Solar cells have gotten cheaper and cheaper, and are becoming an economically viable source of renewable energy in many parts of the world. Capturing the optimal amount of energy from a solar panel is a tricky business, however. First there are a raft of physical prerequisites to operating efficiently: the panel needs to be kept clean so the sun can reach the cells, the panel needs to point at the sun, and it’s best if they’re kept from getting too hot.
Along with these physical demands, solar panels are electrically finicky as well. In particular, the amount of power they produce is strongly dependent on the electrical load that they’re presented, and this optimal load varies depending on how much illumination the panel receives. Maximum power-point trackers (MPPT) ideally keep the panel electrically in the zone even as little fluffy clouds roam the skies or the sun sinks in the west. Using MPPT can pull 20-30% more power out of a given cell, and the techniques are eminently hacker-friendly. If you’ve never played around with solar panels before, you should. Read on to see how!
Continue reading “Are You Down With MPPT? (Yeah, You Know Me.)”
In this day and age we’re consistently surrounded with portable electronic devices. In order for them to be called “portable”, they must run on batteries. Most, if not all, use rechargeable batteries. These batteries have a finite lifespan, and will eventually need to be replaced. UCI chemist [Reginald Penner] and doctoral candidate [Mya Le Thai] have been hard at work on making rechargeable batteries that last forever.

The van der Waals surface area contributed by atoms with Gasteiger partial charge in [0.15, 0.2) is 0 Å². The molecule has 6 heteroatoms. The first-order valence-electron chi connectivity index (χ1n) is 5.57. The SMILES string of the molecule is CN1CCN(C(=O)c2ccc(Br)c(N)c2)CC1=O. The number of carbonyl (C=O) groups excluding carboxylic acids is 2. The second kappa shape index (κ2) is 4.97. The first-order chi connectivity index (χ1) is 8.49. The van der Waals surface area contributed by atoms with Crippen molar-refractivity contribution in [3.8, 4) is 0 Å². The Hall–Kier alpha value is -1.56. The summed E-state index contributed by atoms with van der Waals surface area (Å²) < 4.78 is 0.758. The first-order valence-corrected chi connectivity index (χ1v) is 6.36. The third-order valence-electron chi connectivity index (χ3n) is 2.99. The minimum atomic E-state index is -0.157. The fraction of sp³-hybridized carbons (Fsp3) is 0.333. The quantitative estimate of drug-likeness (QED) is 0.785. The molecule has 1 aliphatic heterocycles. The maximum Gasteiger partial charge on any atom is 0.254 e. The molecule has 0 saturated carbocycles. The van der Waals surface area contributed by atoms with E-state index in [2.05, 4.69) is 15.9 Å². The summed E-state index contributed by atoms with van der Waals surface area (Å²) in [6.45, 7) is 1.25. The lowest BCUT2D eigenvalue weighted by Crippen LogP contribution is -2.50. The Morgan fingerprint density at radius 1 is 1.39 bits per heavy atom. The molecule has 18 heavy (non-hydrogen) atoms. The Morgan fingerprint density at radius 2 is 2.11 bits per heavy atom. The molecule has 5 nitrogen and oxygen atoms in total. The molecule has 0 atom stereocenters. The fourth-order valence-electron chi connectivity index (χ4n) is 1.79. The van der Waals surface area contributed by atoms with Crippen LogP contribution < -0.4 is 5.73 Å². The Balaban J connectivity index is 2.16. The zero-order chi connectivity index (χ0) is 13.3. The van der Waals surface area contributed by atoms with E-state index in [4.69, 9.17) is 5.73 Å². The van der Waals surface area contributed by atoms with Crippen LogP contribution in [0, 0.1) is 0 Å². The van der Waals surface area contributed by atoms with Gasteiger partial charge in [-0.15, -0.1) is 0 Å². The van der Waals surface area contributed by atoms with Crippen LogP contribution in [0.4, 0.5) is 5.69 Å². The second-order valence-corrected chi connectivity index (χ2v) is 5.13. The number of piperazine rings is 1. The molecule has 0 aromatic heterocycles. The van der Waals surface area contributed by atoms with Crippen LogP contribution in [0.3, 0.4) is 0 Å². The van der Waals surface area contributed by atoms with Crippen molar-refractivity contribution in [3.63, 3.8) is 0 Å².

Nanowires are great candidates for rechargeable battery technology because the wires, thousands of times thinner than a human hair, are great conductors of electricity. The problem is repeated charging and discharging makes them brittle, which causes them to eventually fail. Typically, the researchers at UCI could get 5000 to 7000 cycles in before they failed. After some trial and error, they found that if they coat a gold nanowire with an acrylic-like gel, they can get up to 200,000 charge/discharge cycles through it before failure.
We’ve seen rechargeable battery hacks before, but making a battery that never needs replacing is sure to get everyone excited.
Solar panels seem like simple devices: light in and electricity out, right? If you don’t care about efficiency, it might be that simple, but generally you do care about efficiency. If you are, say, charging a battery, you’d like to get every watt out of the panel. The problem is that the battery may not draw all the available current, basically leaving capacity on the table.
The solution is a technique called MPPT (Maximum Power Point Tracking). Despite sounding like a Microsoft presentation add on, MPPT uses a DC to DC converter to present a maximum load to the solar cell while providing the desired current and voltage to the load. MPPT is what [Abid Jamal] implemented to manage his solar charger.
Continue reading “Maximizing a Solar Panel”